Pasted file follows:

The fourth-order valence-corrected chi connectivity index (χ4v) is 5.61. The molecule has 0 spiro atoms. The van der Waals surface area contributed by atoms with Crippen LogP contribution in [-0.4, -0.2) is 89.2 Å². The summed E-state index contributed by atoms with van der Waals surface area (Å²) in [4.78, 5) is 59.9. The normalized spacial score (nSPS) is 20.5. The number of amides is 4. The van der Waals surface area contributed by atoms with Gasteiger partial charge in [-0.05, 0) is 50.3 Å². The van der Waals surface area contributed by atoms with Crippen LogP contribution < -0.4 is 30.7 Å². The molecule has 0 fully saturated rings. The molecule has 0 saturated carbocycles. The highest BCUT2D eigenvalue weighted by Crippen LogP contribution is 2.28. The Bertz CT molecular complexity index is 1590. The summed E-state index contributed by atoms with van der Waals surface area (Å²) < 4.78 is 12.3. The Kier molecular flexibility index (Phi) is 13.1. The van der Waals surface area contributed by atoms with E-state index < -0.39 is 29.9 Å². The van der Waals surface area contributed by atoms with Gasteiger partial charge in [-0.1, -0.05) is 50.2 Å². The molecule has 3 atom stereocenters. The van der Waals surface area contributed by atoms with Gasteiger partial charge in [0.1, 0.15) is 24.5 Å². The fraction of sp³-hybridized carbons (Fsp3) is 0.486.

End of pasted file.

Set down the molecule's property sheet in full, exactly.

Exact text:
The fourth-order valence-corrected chi connectivity index (χ4v) is 5.61. The molecule has 0 spiro atoms. The van der Waals surface area contributed by atoms with Crippen LogP contribution in [-0.4, -0.2) is 89.2 Å². The summed E-state index contributed by atoms with van der Waals surface area (Å²) in [4.78, 5) is 59.9. The normalized spacial score (nSPS) is 20.5. The number of amides is 4. The van der Waals surface area contributed by atoms with Gasteiger partial charge in [-0.05, 0) is 50.3 Å². The van der Waals surface area contributed by atoms with Crippen LogP contribution < -0.4 is 30.7 Å². The molecule has 0 fully saturated rings. The molecule has 0 saturated carbocycles. The highest BCUT2D eigenvalue weighted by Crippen LogP contribution is 2.28. The Bertz CT molecular complexity index is 1590. The summed E-state index contributed by atoms with van der Waals surface area (Å²) < 4.78 is 12.3. The Kier molecular flexibility index (Phi) is 13.1. The van der Waals surface area contributed by atoms with E-state index < -0.39 is 29.9 Å². The van der Waals surface area contributed by atoms with Gasteiger partial charge in [-0.1, -0.05) is 50.2 Å². The molecule has 3 atom stereocenters. The van der Waals surface area contributed by atoms with Gasteiger partial charge in [0.1, 0.15) is 24.5 Å². The fraction of sp³-hybridized carbons (Fsp3) is 0.486.